The only creature that Jenny has any real connection with is her dog, Rocky, and from the get-go it’s clear that this relationship is ephemeral (animals only live so long), but I liked the interesting twist that we got midway concerning what happens to the dog. The scene starts off in one way and you’re pretty sure of where it’s going, then it just gets more anguishing, but a whole new surprise twist that I wasn’t expecting occurred, which made me devour the rest of the book from that point on.
The way that the narrative is structured is brilliant when it comes to characters – Bryan leads you down one path and makes you think one thing but then completely pulls a 180 on you and surprises you – genuinely.
There’s so much more to each character than you think.
Jenny’s desires are completely understandable and believable, and realistic–the girl who knows she can never have the guy she’s crushing on but secretly hopes that something might happen, just might … even if it is Ashleigh’s boyfriend and she’s not planning on letting him go anytime soon, epsecially not when she has her own power – a hypnotic thrall that causes everyone she touches to basically worship her and do whatever she wants, similar to how vampires compell their victims.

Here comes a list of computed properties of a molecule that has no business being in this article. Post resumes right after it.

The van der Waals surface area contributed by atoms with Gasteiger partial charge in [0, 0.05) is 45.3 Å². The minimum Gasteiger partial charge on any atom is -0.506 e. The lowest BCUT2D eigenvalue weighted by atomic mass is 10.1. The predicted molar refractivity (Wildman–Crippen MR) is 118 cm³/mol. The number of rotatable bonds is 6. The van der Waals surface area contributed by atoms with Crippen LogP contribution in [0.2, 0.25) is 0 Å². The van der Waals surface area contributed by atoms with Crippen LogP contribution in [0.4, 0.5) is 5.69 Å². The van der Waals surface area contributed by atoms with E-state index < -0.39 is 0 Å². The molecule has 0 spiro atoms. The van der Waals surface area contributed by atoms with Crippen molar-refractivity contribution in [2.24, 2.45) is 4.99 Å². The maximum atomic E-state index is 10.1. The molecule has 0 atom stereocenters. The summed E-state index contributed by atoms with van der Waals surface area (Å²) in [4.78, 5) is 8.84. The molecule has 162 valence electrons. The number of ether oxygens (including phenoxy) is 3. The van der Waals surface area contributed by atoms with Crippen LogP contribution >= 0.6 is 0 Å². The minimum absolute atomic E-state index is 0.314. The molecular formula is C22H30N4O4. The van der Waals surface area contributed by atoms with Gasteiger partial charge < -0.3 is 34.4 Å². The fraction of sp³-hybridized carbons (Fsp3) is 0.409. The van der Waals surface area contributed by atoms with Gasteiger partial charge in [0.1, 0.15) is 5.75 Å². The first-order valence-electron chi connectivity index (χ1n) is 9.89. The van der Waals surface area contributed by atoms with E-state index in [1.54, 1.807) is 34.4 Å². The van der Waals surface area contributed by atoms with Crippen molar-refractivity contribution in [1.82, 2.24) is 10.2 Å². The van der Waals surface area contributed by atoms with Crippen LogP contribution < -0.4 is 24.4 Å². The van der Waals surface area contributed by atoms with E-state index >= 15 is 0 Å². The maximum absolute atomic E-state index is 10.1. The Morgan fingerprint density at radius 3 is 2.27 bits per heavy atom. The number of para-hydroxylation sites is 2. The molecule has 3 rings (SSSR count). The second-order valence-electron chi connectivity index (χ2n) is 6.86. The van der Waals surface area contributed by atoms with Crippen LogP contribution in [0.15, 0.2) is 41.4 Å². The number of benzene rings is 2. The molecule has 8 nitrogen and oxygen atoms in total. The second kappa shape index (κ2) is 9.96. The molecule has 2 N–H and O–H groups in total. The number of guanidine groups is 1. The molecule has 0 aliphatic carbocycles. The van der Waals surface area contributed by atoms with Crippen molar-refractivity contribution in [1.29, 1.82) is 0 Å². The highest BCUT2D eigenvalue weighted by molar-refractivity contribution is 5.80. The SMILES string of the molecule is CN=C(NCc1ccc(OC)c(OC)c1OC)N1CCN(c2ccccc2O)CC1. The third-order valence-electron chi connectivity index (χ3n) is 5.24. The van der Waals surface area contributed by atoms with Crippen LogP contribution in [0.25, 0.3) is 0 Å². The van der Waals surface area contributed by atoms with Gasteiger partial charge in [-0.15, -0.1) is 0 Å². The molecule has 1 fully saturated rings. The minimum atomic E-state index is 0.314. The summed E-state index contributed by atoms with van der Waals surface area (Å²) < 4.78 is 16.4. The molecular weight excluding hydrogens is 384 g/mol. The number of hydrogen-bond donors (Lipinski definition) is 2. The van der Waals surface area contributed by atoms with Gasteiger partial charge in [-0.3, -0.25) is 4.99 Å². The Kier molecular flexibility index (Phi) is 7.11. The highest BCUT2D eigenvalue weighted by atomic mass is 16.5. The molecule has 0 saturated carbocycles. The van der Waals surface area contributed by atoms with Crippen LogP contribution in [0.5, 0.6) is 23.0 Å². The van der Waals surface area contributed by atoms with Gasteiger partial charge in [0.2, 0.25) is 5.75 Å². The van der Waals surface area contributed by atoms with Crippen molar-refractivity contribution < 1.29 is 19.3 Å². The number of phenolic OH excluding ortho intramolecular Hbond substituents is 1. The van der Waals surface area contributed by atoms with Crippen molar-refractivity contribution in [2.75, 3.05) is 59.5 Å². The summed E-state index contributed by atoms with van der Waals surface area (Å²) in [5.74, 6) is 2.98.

It’s pretty agonizing watching Jenny go through some of her trials, but one of the characters who helps motivate her is the local shopkeeper, Ms. Sutland. She’s the kind of woman who you’re thankful that the main character encounters, because at least she has someone who’s nice to her. Jenny’s dad, as well-intentioned as he is, doesn’t let Jenny go on with her life, and that’s a big problem.